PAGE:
ANALYSTS ON ELECTION: CHRISTIANS WILL LOSE / ´Many Muslims don´t want there to be Christians living in Egypt´ (WND-WORLD NET DAILY) by MICHAEL CARL 05/24/12)
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Western human rights activists and religious liberty advocates say no
matter the result of this week’s election in Egypt, the Christians
Two of the leading candidates for president in the vote today and
tomorrow are Islamic radicals: the Muslim Brotherhood-backed and
California-educated Mohammed Morsi, and Abdel-Moneim Abul Fotouh,
61, a former Muslim Brotherhood leader who believes the 9/11 attacks
were a U.S.-hatched conspiracy.
The Copts, as WND reports, quietly are supporting former Arab League
head Amr Moussa and former Mubarak prime minister and Air Force
commander Ahmed Shafiq as alternatives to the radicals.
But American Enterprise Institute Middle East analyst Michael Rubin
contends that regardless of the outcome, the persecution of
Christians that has increased since the ouster of President Hosni
Mubarak in the “Arab Spring” revolution last year will only get worse.
‘”The results will be bad, really bad,” Rubin said. “The Muslim
Brotherhood has shed its mask, and so too has Abdel Moneim Abul
Fotouh has been labeled a “liberal Islamist” because he believes a
Christian should be able to run for president.
“The fact that diplomats and journalists describe him as a ‘moderate
Islamist’ when he argues 9/11 was an inside job and defends Bin Laden
demonstrates just how out-of-touch diplomats can be,” Rubin said.
Middle East Forum Executive Director Daniel Pipes said the increasing
power of the radicals means a more strident anti-Christian government
“I wouldn’t call it genocide. I would call it ‘eliminationist,’”
Pipes said. “Many Muslims don’t want there to be Christians living in
“They want to remove them and push them out,” Pipes said. “It’s
growing and reaching ever more unpleasant and tragic consequences.”
International Christian Concern Middle East specialist Aidan Clay
said that because the Muslim Brotherhood is gaining strength, the
Christians are reluctantly choosing to rally behind former members of
Clay, who noted he was in Egypt a few days ago, said the Christian
vote appeared to be split between Moussa and Shafiq.
“While Christians are not satisfied with either candidate, the only
alternative is an Islamist president,” Clay explained. “If an
Islamist is elected, Islamists will have complete control over both
the legislature and the executive branch, which would be disastrous
for the Christian community and all religious minorities in Egypt.”
Pipes said he believes the military is still ultimately in control.
“It’s the military. The military runs Egypt. It’s run Egypt for 60
years,” Pipes said.
“Yet the military and the Muslim Brotherhood have a long history of
cooperation, but at the same time they’re rivals. Tensions have
increased over the past year,” Pipes said. “Yet it’s still a military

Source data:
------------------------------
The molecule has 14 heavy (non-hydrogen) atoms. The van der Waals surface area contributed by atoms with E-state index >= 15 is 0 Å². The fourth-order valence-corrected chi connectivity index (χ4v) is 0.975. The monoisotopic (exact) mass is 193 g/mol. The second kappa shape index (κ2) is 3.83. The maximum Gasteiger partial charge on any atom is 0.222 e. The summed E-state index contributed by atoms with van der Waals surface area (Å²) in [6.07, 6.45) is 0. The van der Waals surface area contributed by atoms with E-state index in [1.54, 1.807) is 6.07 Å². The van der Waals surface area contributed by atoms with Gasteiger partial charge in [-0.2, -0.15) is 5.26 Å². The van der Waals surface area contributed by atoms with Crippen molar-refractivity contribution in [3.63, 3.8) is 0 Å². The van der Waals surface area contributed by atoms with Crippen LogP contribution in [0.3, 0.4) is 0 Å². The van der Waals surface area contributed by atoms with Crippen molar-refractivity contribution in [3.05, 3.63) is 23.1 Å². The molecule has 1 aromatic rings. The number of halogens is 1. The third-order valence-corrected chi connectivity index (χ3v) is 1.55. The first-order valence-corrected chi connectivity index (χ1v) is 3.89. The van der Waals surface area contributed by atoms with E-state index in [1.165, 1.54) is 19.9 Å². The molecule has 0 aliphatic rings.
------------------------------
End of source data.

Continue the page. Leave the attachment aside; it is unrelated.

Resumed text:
dictatorship as it was under Mubarak, Sadat and Nasser.”
Pipes said the chief question is whether the Muslim Brotherhood can
wrest power from the military.
Clay said the increasing power of the Brotherhood and its Salafi
allies is the biggest threat to the Christians. He added that the
proof is in the numbers.
He pointed out Islamists have about 80 percent of the seats in
Egypt’s two houses of parliament. A quarter of the seats are held by
Salafis, his noted, “the very group that led violent mob attacks that
killed Christians and burned churches.”
“Meanwhile, the parliament has made strong efforts to rewrite Egypt’s
constitution to be based on Islamic law, meaning that the few rights
that religious minorities have in Egypt may also be taken from them,”
Clay said the worst outcome would be the election of Morsi, who has
publicly called for an Islamic law state based on the Quran as the
foundation of Egypt’s constitution.
Clay added that the tragic irony is that Coptic Christians were key
participants in the revolution that overthrew Mubarak in February
“Christians had hoped the uprising would give them equal rights after
having lived under a climate of oppression for decades,” Clay
said. “However, the situation has only worsened. The young Egyptians
who started the revolution and demanded greater freedoms were not
organized to lead the country.”
Rubin noted the radical groups were organized and well-funded.
“The Muslim Brotherhood are extremely well-funded by the Qataris,
Saudis and Turks. Such is the price of the United States leading from
behind and working through these deeply flawed allies. After the new
parliament crafts the new constitution, the Islamists will solidify
their control at the expense of democracy and accountability,” Rubin
Clay agreed that the Brotherhood and the Saudi-financed Salafis were
best equipped to dominate the political process.
He added that the empowered Salafis and Brotherhood have acted with
“With weakened security forces and without the strong hand of
Mubarak’s regime, Islamists have had nearly free rein to attack
Christians, churches and just about anything they deem contrary to
their interpretation of Islam, including liquor stores and Sufi
The churches have born the brunt of the attacks.
More than 60 Egyptian Christians were killed in attacks last year.
Among them was a May 7, 2011, attack by Salafis on two churches in
the poor Imbaba district of Cairo that killed 12 Christians. (© 2012
WorldNetDaily.com, Inc. 05/24/12)
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